“Afghans almost always cave,” Ann Marlowe writes, “when there is a chance to make a moral stand.” She is referring to the unwillingness of many Afghans to stand up in opposition to not just the Taliban but also to the warlords and thugs who are currently running the country. Marlowe went on to complain that Afghans usually blame us for their problems.
These two sides of Marlowe’s piece, placed at opposite ends (the latter at the beginning, the former at the end), belie how misplaced Marlowe’s outrage is. The U.S. is empowering thugs the Afghans dislike as much as the Taliban; after quoting a former MP from Ghazni saying that people are afraid to speak up against the Taliban because they fear reprisal, Marlowe doesn’t explain what Afghans are supposed to do about it. Yet, rather than blaming American fecklessness for putting in place an alternative to the Taliban that many see as just as bad, she blames the Afghans—elite Afghans, as it were—for not complaining about it more often.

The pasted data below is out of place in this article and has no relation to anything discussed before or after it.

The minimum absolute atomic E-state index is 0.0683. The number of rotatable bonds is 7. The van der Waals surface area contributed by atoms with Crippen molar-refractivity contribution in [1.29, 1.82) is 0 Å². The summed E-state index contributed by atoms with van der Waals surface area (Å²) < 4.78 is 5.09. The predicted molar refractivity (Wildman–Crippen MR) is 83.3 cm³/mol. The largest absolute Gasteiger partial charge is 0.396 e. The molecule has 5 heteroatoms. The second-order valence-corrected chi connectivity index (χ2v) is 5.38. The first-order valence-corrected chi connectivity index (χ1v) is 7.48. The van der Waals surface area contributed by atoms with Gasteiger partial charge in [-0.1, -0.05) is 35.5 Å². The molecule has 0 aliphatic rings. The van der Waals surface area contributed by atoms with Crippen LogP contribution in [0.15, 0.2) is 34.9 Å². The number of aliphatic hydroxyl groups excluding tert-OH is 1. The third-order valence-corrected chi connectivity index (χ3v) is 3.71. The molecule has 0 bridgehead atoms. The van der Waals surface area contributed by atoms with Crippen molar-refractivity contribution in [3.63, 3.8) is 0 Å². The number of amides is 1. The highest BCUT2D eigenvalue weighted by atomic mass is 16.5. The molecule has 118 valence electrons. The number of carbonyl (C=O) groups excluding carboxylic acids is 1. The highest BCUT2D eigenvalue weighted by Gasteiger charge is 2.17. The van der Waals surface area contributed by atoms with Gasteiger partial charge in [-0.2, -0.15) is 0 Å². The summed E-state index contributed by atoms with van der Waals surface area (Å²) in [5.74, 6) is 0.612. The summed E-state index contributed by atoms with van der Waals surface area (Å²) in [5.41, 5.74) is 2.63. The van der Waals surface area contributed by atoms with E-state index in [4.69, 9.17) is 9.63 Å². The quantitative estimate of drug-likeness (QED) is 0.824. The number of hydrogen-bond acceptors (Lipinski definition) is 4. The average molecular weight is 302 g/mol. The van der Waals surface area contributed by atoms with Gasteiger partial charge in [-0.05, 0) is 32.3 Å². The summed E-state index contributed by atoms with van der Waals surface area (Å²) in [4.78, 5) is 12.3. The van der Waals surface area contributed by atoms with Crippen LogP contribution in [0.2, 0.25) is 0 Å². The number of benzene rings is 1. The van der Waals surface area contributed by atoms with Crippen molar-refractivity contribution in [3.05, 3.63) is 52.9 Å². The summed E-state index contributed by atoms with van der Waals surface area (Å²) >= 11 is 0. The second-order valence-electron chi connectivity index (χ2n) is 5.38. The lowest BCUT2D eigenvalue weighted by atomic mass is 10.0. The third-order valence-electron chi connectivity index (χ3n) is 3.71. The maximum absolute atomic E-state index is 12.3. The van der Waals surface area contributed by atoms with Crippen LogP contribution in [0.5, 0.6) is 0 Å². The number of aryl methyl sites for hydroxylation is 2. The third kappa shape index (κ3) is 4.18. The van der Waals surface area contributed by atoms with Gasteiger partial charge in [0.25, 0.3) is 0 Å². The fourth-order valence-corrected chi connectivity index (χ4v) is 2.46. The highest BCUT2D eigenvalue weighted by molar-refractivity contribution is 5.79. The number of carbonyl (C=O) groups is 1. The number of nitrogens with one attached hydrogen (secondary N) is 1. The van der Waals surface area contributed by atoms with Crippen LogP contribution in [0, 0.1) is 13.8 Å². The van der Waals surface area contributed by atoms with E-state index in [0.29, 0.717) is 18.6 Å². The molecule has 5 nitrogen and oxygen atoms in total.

It’s easy for Ann Marlowe to complain about Afghans being unwilling to take a stand. She lives, according to her media friends, in a million-dollar “bohemian Greenwich Village brownstone” in Manhattan. When she’s done with her month of interviewing people in Kabul, she’ll return to Manhattan and continue to write about those cowardly Afghans who won’t risk everything—including their lives—for her ideals.
Afghans have to deal with the long term consequences of their choices; what is Marlowe’s alternative? She hints at one, when she says the U.S. needs to leave and needs to let them “make of their country what they will.” I wouldn’t agree more, but in the meantime, when explaining that most of Afghanistan’s problems are our fault, she’d do well not to blame the Afghans for it.